Allison is a blogger and SAHM to a six year old daughter and four year old boy/girl twins. She’s a bookworm and loves to cook as long as she doesn’t have to do the dishes afterwards. On her blog Twingle Mommy, she writes about her parenting adventures, marriage, and recipes that her kids will actually eat.
It’s a social disease; your children are perfectly healthy. Try not to worry about it.
These were the words that the attending doctor thought would comfort me after my twins were diagnosed with Vitiligo. They missed their mark.
My pediatrician suspected that Mark had Vitiligo and sent us to UNC Chapel Hill to get a diagnosis. Thanks to Google, I knew Mark had Vitiligo before we went to the appointment. I was prepared for him to be diagnosed. Vitiligo is an autoimmune disorder that attacks skin pigment. Over time the skin will slowly lose its pigment. The doctors don’t know why people get it, and there is no cure. There are limited treatment options, but not everyone responds to treatment.
I wasn’t prepared for the doctor taking one look at Molly’s knee and diagnosing her as well. To my credit I didn’t break down and cry, I held it together, even when I saw my husband tearing up.
But on the inside I was melting down.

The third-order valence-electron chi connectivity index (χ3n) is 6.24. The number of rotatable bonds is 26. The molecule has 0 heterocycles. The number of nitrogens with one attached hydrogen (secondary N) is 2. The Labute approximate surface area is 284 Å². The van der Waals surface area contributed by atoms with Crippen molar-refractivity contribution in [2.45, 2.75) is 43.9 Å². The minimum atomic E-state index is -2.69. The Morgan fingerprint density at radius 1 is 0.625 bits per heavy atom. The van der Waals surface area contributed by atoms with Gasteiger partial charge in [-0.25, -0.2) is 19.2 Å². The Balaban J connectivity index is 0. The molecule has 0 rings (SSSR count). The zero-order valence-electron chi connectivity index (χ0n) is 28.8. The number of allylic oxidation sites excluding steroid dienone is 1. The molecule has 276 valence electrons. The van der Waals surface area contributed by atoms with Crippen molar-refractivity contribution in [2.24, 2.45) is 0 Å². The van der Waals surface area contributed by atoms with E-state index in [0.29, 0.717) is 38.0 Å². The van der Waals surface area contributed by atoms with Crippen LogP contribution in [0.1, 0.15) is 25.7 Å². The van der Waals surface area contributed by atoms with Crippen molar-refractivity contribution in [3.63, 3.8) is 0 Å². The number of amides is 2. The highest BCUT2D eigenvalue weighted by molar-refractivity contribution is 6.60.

I was in a place of acceptance with Mark having Vitiligo. I was prepared to hear our treatment options and to plot a course of action. That’s what we always do with Mark. But when the doctors all agreed that Molly had Vitiligo as well, I was heartbroken. All I could think was “please no, not my Molly.” I said that in my head a few dozen times during the appointment.
I don’t really know why it’s so much harder for me that Molly has Vitiligo.
Perhaps it’s that I know Molly will suffer socially more than Mark. While boys are sensitive about their looks and want to fit in with their peers, it’s not the same as girls. Unfortunately it doesn’t end in adolescence, men are not judged by their appearance the same way women are judged by their appearance.
Perhaps it’s that Molly looks so much like me. I had acne scars that appeared when I was in junior high school. I was horribly self conscience of them and tried desperately to cover them up with makeup. It breaks my heart thinking about Molly being self conscience about her looks.
Perhaps it’s that as a woman I can relate to my daughter’s pain better than my son’s pain.
Perhaps I’m used to Mark being different. He has Cerebral Palsy and some learning delays which have always made him different from his peers. While I hate that he has one more obstacle in life, I’m used to him being a little fighter.
In all honesty, it’s probably a combination of all four. I feel a tremendous about of guilt that I feel this way; what kind of mother is ok with her son having a physical difference and not her daughter? But that’s how I feel right now and the guilt isn’t making the feelings go away, it’s just making me feel worse.
I know eventually I will get to a place of acceptance for Molly like I have with Mark. One thing that does make me feel better is that they have each other to lean on. My twins are going to face obstacles together that very few people will understand. And I know that they have each other’s back!